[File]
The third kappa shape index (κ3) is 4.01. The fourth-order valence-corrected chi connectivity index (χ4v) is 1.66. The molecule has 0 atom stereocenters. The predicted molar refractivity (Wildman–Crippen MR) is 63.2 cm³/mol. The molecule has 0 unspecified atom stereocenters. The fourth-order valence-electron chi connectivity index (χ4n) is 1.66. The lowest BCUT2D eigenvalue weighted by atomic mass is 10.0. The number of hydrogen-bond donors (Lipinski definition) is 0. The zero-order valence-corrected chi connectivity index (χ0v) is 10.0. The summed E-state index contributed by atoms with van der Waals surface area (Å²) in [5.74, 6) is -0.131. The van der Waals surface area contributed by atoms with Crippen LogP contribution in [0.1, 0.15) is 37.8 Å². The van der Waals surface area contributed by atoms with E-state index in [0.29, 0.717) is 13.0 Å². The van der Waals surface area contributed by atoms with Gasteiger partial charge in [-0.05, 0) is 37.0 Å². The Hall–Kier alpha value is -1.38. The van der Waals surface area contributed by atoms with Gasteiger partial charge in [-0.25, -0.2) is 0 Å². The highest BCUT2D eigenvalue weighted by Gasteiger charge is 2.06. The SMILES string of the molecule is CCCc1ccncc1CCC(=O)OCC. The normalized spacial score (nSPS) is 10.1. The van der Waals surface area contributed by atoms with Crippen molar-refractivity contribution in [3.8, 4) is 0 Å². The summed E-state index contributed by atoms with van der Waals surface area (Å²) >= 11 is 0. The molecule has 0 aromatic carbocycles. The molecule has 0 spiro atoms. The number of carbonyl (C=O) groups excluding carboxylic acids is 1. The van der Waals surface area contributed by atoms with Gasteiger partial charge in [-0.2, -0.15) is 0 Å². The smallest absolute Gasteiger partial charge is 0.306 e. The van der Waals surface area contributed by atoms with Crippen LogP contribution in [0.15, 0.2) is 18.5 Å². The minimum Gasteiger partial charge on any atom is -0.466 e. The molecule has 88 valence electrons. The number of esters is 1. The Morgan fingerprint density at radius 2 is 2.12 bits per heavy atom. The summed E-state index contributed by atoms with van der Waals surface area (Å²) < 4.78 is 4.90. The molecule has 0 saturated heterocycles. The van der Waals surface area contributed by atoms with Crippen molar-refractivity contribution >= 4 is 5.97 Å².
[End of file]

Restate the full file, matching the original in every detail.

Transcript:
The third kappa shape index (κ3) is 4.01. The fourth-order valence-corrected chi connectivity index (χ4v) is 1.66. The molecule has 0 atom stereocenters. The predicted molar refractivity (Wildman–Crippen MR) is 63.2 cm³/mol. The molecule has 0 unspecified atom stereocenters. The fourth-order valence-electron chi connectivity index (χ4n) is 1.66. The lowest BCUT2D eigenvalue weighted by atomic mass is 10.0. The number of hydrogen-bond donors (Lipinski definition) is 0. The zero-order valence-corrected chi connectivity index (χ0v) is 10.0. The summed E-state index contributed by atoms with van der Waals surface area (Å²) in [5.74, 6) is -0.131. The van der Waals surface area contributed by atoms with Crippen LogP contribution in [0.1, 0.15) is 37.8 Å². The van der Waals surface area contributed by atoms with E-state index in [0.29, 0.717) is 13.0 Å². The van der Waals surface area contributed by atoms with Gasteiger partial charge in [-0.05, 0) is 37.0 Å². The Hall–Kier alpha value is -1.38. The van der Waals surface area contributed by atoms with Gasteiger partial charge in [-0.25, -0.2) is 0 Å². The highest BCUT2D eigenvalue weighted by Gasteiger charge is 2.06. The SMILES string of the molecule is CCCc1ccncc1CCC(=O)OCC. The normalized spacial score (nSPS) is 10.1. The van der Waals surface area contributed by atoms with Crippen molar-refractivity contribution in [3.8, 4) is 0 Å². The summed E-state index contributed by atoms with van der Waals surface area (Å²) >= 11 is 0. The molecule has 0 aromatic carbocycles. The molecule has 0 spiro atoms. The number of carbonyl (C=O) groups excluding carboxylic acids is 1. The van der Waals surface area contributed by atoms with Gasteiger partial charge in [-0.2, -0.15) is 0 Å². The smallest absolute Gasteiger partial charge is 0.306 e. The van der Waals surface area contributed by atoms with Crippen LogP contribution in [0.15, 0.2) is 18.5 Å². The minimum Gasteiger partial charge on any atom is -0.466 e. The molecule has 88 valence electrons. The number of esters is 1. The Morgan fingerprint density at radius 2 is 2.12 bits per heavy atom. The summed E-state index contributed by atoms with van der Waals surface area (Å²) < 4.78 is 4.90. The molecule has 0 saturated heterocycles. The van der Waals surface area contributed by atoms with Crippen molar-refractivity contribution >= 4 is 5.97 Å².